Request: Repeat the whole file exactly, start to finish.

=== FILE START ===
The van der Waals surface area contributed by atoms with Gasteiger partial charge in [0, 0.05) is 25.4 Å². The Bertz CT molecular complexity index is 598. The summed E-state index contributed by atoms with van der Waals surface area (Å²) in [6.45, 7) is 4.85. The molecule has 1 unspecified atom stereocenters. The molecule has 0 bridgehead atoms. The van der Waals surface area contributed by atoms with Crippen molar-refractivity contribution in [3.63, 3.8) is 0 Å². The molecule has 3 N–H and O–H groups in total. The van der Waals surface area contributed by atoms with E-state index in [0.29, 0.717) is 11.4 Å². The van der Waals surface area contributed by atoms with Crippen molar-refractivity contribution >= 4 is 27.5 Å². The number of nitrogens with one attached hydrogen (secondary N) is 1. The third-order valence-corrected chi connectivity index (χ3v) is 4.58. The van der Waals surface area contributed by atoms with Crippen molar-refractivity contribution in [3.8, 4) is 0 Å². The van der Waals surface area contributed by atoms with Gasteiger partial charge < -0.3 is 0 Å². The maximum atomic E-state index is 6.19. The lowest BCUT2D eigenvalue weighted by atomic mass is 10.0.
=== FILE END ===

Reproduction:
The van der Waals surface area contributed by atoms with Gasteiger partial charge in [0, 0.05) is 25.4 Å². The Bertz CT molecular complexity index is 598. The summed E-state index contributed by atoms with van der Waals surface area (Å²) in [6.45, 7) is 4.85. The molecule has 1 unspecified atom stereocenters. The molecule has 0 bridgehead atoms. The van der Waals surface area contributed by atoms with Crippen molar-refractivity contribution in [3.63, 3.8) is 0 Å². The molecule has 3 N–H and O–H groups in total. The van der Waals surface area contributed by atoms with E-state index in [0.29, 0.717) is 11.4 Å². The van der Waals surface area contributed by atoms with Crippen molar-refractivity contribution >= 4 is 27.5 Å². The number of nitrogens with one attached hydrogen (secondary N) is 1. The third-order valence-corrected chi connectivity index (χ3v) is 4.58. The van der Waals surface area contributed by atoms with Crippen molar-refractivity contribution in [3.8, 4) is 0 Å². The van der Waals surface area contributed by atoms with Gasteiger partial charge < -0.3 is 0 Å². The maximum atomic E-state index is 6.19. The lowest BCUT2D eigenvalue weighted by atomic mass is 10.0.